As Texas population continues to increase, so will demands for water. The answer to the question of who owns Texas water will continue as a point of argument.

Water availability has become such a critical issue that many statewide meetings, legislation and court cases revolve around the subject. A recent state-wide conference, devoted to water, was the Texas Section Society of Range Management annual meeting held in Uvalde. The opening remarks presented by Charles Porter addressed the question of water ownership.

Porter suggested looking at three geological water containers – natural surface, diffused surface and groundwater – to determine ownership. Each container has different ownership and regulations.

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Environmentalists skeptical of Ike Dike

Houston Chronicle, January 5, 2017

GALVESTON – Plans for building a massive storm-surge protection system for the Houston area are rushing ahead before officials determine whether the project could harm Galveston Bay, environmental groups say.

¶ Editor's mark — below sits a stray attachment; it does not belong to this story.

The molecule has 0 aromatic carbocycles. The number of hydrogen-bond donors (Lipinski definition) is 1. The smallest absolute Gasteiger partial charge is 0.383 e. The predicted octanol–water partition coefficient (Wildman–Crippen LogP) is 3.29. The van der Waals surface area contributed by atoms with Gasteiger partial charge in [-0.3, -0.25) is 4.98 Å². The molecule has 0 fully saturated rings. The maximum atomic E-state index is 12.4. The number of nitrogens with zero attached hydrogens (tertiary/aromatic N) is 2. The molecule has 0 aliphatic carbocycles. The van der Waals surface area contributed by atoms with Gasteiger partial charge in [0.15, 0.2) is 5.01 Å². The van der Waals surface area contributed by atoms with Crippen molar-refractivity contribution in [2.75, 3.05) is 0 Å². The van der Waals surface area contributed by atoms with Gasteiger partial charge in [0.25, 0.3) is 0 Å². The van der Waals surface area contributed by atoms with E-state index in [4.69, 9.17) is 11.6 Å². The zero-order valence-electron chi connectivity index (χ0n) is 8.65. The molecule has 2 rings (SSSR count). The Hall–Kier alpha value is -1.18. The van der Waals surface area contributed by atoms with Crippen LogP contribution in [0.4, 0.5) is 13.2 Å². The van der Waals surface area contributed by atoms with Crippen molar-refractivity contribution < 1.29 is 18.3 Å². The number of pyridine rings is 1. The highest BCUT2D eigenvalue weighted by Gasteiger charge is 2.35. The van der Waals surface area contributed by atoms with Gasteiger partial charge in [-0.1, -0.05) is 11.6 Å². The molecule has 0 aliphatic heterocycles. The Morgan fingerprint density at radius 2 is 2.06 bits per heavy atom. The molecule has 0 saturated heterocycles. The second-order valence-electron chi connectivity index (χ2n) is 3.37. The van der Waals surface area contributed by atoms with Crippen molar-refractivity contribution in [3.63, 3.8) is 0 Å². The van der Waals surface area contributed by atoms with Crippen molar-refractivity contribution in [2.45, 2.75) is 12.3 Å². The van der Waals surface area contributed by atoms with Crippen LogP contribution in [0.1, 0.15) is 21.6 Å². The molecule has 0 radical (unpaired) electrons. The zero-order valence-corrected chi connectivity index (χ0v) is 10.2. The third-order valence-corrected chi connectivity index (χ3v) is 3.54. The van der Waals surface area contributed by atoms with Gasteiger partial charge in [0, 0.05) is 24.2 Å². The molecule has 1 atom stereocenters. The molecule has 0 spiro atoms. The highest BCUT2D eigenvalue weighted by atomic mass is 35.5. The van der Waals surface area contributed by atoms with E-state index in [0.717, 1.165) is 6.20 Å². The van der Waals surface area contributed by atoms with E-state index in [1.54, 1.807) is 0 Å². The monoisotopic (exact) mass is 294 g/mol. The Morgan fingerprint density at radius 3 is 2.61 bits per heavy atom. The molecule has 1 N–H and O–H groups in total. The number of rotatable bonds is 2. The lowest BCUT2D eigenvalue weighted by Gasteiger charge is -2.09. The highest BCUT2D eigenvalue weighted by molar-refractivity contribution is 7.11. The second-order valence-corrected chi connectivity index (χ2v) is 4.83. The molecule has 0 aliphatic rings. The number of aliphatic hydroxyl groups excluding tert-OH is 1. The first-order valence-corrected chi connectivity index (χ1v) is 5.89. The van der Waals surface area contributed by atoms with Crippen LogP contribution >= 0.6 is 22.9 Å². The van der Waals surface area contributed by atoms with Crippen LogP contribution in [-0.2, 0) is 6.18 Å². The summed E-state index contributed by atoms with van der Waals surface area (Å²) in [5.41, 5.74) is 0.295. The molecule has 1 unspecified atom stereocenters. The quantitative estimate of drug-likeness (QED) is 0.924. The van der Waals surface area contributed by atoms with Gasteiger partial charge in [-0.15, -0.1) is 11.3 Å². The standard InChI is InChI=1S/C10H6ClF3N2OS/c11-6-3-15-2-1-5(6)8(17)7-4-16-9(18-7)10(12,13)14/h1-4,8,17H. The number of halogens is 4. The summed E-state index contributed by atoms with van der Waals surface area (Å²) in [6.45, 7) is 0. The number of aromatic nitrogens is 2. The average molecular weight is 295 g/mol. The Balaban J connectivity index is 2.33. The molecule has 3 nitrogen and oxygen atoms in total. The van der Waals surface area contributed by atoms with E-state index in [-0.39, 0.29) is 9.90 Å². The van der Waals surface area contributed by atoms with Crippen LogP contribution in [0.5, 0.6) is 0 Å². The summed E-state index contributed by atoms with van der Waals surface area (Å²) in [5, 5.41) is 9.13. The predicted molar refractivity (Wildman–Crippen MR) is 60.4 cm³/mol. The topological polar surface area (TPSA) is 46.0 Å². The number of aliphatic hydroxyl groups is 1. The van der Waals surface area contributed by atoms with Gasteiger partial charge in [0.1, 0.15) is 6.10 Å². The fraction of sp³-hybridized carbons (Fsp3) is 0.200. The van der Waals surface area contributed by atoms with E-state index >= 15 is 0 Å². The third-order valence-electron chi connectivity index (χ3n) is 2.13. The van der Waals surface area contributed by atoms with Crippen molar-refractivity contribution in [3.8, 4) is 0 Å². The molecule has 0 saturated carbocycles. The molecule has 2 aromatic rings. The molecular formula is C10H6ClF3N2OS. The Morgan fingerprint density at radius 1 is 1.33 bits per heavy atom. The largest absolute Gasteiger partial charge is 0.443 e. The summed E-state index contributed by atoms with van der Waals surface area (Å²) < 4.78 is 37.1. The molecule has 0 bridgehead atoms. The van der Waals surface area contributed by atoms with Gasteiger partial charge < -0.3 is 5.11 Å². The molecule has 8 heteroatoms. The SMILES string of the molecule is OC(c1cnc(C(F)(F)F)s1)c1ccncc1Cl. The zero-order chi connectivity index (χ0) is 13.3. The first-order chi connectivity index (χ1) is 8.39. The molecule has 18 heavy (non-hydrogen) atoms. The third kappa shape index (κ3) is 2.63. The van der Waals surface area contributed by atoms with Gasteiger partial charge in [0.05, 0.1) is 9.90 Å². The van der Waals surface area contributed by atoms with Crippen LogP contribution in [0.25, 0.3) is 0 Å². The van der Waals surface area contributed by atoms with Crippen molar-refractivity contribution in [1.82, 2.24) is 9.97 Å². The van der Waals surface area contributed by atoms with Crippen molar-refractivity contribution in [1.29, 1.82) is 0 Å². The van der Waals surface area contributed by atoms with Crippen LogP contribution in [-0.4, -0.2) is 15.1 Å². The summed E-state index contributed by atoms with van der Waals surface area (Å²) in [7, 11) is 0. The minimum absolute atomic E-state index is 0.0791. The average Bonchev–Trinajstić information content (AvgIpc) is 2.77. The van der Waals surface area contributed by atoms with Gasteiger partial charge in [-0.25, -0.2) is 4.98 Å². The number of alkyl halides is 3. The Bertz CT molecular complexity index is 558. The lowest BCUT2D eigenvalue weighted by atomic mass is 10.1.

The Sierra Club and the Galveston Bay Foundation, the environmental groups most closely watching the planning process, worry that there’s been too much focus on how to build the so-called Ike Dike and not enough on its impact on the bay.

“The Ike Dike has gained traction and local government support,” said Scott Jones, spokesman for the Galveston Bay Foundation. “We understand that, but we don’t think the environmental questions have been answered.”

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opinion

Walker and Spencer: Include needs of wildlife in Texas’ water plans

Trib Talk, November 2, 2016

No one needs to tell Texans that water is a big deal — we know it in our bones. After enduring the drought that stretched from 2011 to 2015, we also know that planning for our future water needs is an urgent matter.

The Texas Water Development Board (TWDB) is in the process of revising the rules governing water planning. This is a big deal too. If we don’t manage our most precious resource carefully Texas faces a future of constricted growth, economic decline and a diminished natural heritage.

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Eco-activists seek LCRA water models. Suit aims to protect freshwater flow into the Gulf of Mexico.